Day 5 at sea

“And a good south wind sprung up behind;
The Albatross did follow,
And every day, for food or play,
Came to the mariners’ hollo!”
– Samuel Taylor Coleridge

There comes a time in an intern’s life when your registrar is called away during a ward round. The registrar, figuring you are not a complete imbecile, hands over the reins and dashes off.

One steps forward quickly, to show fear is to lose before even starting – handing the scribing tools to the deer-in-headlights med student cowering behind the curtain.

Not daring to fumble in one’s pocket for the most sacred text of all, the list of patients, you quickly realise you don’t know her from Adam.

“How’s it going today Beryl? (she has white hair, so it’ll be either Ethel, Beryl or Doris).

She replies with the rather non-committal “Not too bad dearie”.

This is a woman that grew up through World War II. Everything in comparison is pretty decent, so the reply only rules out cardiac arrest on the basis that she is speaking.

Stumped for anything else to say, you pull out the big guns.

“Eating and drinking well”?

“When did you last open your bowels”? “Passing urine in good quantities”?

The minimum allotted time to speaking completed, you gratefully proceed to the patient examination, a bizarre ritual, which in the hands of a master physician is beauty to behold and far more powerful than any CT scanner.

In your clumsy hands, the fact that the patient is speaking and has unremarkable observation readings, means you probably won’t find a single thing. However it makes the patient feel like she is getting her money’s worth, and provides that most important aspect of all, the doctor-patient touch.

The knowledgeable resident, can look back upon this encounter with the knowledge that the poor stumped intern was accidently much wiser than he gave himself credit for.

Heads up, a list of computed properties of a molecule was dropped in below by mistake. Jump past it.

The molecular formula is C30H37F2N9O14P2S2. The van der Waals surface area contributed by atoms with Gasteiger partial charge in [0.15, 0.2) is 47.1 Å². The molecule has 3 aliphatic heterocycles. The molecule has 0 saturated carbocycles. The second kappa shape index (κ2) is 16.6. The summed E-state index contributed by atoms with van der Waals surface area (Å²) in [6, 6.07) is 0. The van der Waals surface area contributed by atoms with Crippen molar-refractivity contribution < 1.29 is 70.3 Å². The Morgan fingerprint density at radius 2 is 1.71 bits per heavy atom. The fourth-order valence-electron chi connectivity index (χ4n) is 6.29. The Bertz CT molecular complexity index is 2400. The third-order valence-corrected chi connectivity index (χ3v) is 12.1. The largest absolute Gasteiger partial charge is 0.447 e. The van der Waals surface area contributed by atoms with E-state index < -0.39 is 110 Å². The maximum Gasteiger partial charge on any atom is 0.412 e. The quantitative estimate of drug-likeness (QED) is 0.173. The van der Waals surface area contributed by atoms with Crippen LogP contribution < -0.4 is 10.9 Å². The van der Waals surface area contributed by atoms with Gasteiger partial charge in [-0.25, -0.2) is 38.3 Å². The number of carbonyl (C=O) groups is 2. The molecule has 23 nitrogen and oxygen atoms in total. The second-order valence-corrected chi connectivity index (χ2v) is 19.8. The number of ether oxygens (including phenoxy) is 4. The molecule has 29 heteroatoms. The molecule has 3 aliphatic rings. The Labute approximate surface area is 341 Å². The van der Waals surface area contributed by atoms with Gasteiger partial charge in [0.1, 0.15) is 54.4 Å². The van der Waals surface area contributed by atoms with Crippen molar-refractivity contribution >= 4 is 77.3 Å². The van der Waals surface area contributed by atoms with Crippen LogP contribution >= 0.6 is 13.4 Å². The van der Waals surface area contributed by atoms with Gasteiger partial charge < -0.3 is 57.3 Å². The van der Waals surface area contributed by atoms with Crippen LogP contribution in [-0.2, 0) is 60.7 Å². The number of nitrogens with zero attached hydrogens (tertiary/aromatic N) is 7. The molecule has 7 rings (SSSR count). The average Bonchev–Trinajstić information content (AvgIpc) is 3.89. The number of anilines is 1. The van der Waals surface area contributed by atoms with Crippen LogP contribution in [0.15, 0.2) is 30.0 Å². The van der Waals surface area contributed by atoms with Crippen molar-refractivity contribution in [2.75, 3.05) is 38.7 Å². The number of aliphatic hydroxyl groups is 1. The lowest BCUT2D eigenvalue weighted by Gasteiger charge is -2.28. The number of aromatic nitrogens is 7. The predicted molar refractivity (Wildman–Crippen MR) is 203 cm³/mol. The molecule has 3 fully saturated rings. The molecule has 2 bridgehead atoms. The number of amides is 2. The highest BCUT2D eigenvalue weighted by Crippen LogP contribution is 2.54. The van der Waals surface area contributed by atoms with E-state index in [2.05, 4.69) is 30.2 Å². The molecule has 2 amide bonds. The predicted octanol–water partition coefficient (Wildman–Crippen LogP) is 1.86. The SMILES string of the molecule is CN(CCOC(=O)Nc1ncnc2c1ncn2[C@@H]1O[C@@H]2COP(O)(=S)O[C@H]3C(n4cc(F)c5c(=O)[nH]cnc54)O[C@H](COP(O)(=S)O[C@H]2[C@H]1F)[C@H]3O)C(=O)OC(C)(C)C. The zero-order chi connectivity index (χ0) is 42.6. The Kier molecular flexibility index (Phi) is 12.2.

One of the best indicators of health is that the waste disposing systems are running and that the patient has an appetite. For all the whiz bang machines in intensive care, one of the best indicators of a patient’s hermodynamics (outside of renal failure) is how much urine is coming out.

Anyway, that was a rather long winded way of saying that everything is working well after a slow start to the first few days with rough weather and sea sickness.

Perpetual Succour has completely sailed herself for the last 18 hours without need for adjusting sails or tiller. She danced all night at six knots on a bearing of about 130 degrees relative to true north. Now she lazily ambles at four and a half knots in a gentle 5 knot nor’easterly. I could try and get her closer to the wind, but she is happy and that is enough for me.

The night time revelry did not lead itself to the deepest sleep. But that intern knew that you don’t have nursing staff wake a patient up every four hours to do obs, and then mock them with the question “how did you sleep”

It remains idyllic with blue skies and little cloud. I’m considering trying my hand at baking some damper in my thermal cooker. I brought along 7 kilos of flour, so hopefully it works!

I have The Eagles album “Long Road out of Eden” softly playing, and there is an albatross circling me with very little effort.

Latitude: -36.39062, Longitude: 156.28444, Time: 01:47:28 28-03-2018 UTC